On May 9, 2018, the EPA issued a notice of proposed rulemaking to approve California's request to redesignate the Chico PM2.5 nonattainment area to attainment for the 2006 24-hour PM2.5 standard, as well as proposing to approve California's 10-year maintenance plan for the area.[11] We also proposed to determine that the emission contributions from motor vehicles are insignificant. The proposed rulemaking set forth the basis for determining that California's redesignation request meets the CAA requirements for redesignation for the 2006 24-hour PM2.5 standard and provided an extensive background on the 2006 24-hour PM2.5 standard, CAA requirements for redesignation for the 2006 24-hour PM2.5 standard, and their relationship to air quality in the Chico nonattainment area.

Our proposed rulemaking also described the complete, quality-assured, and certified air quality monitoring data for the Chico nonattainment area for 2014-2016 showing that this area continued to attain the 2006 24-hour PM2.5 standard. Certified data for 2017 and preliminary data for 2018 from non-regulatory monitors available on CARB's real-time website are also consistent with continued attainment of the standard.[12]

The EPA's proposed action provided a 30-day public comment period. During this period, we received one anonymous comment. After reviewing the comment, we determined that it was outside the scope of our proposed action and that it fails to identify any material issue necessitating a response. The comment has been added to the docket for this action and is accessible at https://www.regulations.gov/​docket?​D=​EPA-R09-OAR-2018-0181.

II. Today's Final Actions

Based on our review of the Chico PM2.5 Plan submitted by CARB, air quality monitoring data, and other relevant materials, and for the reasons described in our proposed rule, the EPA is approving under CAA section 107(d)(3)(D) the State's request to redesignate the Chico PM2.5 nonattainment area to attainment for the 2006 24-hour PM2.5 NAAQS. We are doing so based on our conclusion that the area has met the five criteria for redesignation under CAA section 107(d)(3)(E): (1) The area has attained the 24-hour PM2.5 NAAQS in the 2014-2016 time period and has continued to attain the PM2.5 standard since that time; (2) the relevant portions of the California SIP are fully approved; (3) the improvement in air quality is due to permanent and enforceable reductions in emissions; (4) California has met all requirements applicable to the Chico PM2.5 nonattainment area with respect to section 110 and part D of the CAA; and (5) the Chico PM2.5 Plan meets the requirements of section 175A of the CAA.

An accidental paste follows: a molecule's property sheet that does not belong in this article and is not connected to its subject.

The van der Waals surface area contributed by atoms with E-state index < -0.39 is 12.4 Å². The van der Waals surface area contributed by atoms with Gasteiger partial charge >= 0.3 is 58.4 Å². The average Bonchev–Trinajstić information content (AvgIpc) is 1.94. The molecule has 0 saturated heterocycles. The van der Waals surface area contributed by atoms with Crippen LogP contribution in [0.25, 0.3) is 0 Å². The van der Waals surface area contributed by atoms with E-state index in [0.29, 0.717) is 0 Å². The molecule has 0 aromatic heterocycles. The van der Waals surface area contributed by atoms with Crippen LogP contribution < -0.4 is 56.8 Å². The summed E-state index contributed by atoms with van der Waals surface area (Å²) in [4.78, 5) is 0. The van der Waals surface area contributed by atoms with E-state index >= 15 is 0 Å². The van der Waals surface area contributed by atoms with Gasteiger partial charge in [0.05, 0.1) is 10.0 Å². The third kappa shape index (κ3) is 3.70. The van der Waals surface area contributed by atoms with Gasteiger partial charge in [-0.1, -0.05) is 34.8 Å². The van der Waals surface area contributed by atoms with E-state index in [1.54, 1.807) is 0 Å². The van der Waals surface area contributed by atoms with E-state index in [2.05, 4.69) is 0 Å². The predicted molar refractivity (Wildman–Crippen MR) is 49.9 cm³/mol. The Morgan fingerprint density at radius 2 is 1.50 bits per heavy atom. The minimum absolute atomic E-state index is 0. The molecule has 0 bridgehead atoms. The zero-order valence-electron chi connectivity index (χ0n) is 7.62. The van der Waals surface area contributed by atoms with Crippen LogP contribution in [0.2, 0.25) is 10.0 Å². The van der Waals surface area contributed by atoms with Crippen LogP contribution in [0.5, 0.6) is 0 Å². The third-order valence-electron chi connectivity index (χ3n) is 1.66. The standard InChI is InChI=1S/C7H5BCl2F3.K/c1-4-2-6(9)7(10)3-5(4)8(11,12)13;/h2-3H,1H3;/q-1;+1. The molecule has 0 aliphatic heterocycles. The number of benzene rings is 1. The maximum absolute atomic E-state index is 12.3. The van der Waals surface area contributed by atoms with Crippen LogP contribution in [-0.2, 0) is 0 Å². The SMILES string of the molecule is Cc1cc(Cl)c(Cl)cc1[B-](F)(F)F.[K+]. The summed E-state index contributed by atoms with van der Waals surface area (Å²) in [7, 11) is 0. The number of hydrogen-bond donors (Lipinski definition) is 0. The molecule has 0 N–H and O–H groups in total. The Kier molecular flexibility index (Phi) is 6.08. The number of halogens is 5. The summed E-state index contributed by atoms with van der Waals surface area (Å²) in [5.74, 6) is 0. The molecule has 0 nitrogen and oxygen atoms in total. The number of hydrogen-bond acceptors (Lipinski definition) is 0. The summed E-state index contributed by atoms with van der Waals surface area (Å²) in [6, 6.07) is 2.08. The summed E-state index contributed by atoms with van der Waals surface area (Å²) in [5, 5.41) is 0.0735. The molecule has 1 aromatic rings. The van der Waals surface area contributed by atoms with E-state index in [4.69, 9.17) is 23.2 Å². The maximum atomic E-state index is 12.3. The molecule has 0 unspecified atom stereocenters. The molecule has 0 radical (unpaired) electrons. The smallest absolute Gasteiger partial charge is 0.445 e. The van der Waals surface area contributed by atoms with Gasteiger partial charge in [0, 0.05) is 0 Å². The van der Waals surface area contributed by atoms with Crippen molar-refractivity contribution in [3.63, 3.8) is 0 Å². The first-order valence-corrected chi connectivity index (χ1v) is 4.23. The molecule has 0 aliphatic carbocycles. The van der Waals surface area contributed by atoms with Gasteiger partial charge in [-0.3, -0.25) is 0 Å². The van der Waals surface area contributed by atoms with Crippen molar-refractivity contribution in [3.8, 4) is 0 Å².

Under CAA section 110(k)(3), the EPA is also approving the Chico PM2.5 Plan as a revision to the California SIP. The EPA finds that the maintenance demonstration shows that the area will continue to attain the 2006 24-hour PM2.5 NAAQS for at least 10 years beyond redesignation (i.e., through 2030) and that the contingency provisions, which describe the actions that the Butte County Air Quality Management District (BCAQMD) will take in the event of a future monitored violation, meet all applicable requirements for maintenance plans and related contingency provisions in CAA section 175A. The EPA is also taking final action to approve the emission determination that contributions from motor vehicle emissions in the Chico nonattainment area are insignificant. The EPA is finalizing these actions because the SIP revision meets the requirements of the CAA, its implementing regulations, and EPA guidance for such plans.

III. What are the effects of today's actions?

The EPA's approval of California's redesignation request changes the legal designation of a portion of Butte County (the Chico nonattainment area) for the 2006 24-hour PM2.5 NAAQS, found at 40 CFR part 81, from nonattainment to attainment. Approval of BCAQMD's associated SIP revision also incorporates a plan for maintaining the 2006 24-hour PM2.5 NAAQS in the Chico area through 2030 into the California SIP. The maintenance plan identifies contingency measures to remedy any future violations of the 2006 24-hour PM2.5 NAAQS.

As a result of the EPA's motor vehicle insignificance finding, the Butte County Association of Governments is no longer required to perform regional emissions analyses for either directly emitted PM2.5 or nitrogen oxides as part of future PM2.5 conformity determinations for the 2006 24-hour PM2.5 NAAQS for the Chico area. The EPA's insignificance finding should, however, be noted in the transportation conformity documentation that is prepared for this area. Areas with insignificant regional motor vehicle emissions for a pollutant or precursor are still required to make a conformity determination that satisfies other relevant conformity requirements such as financial constraint, timely implementation of transportation control measures, and project level conformity.

IV. Statutory and Executive Order Reviews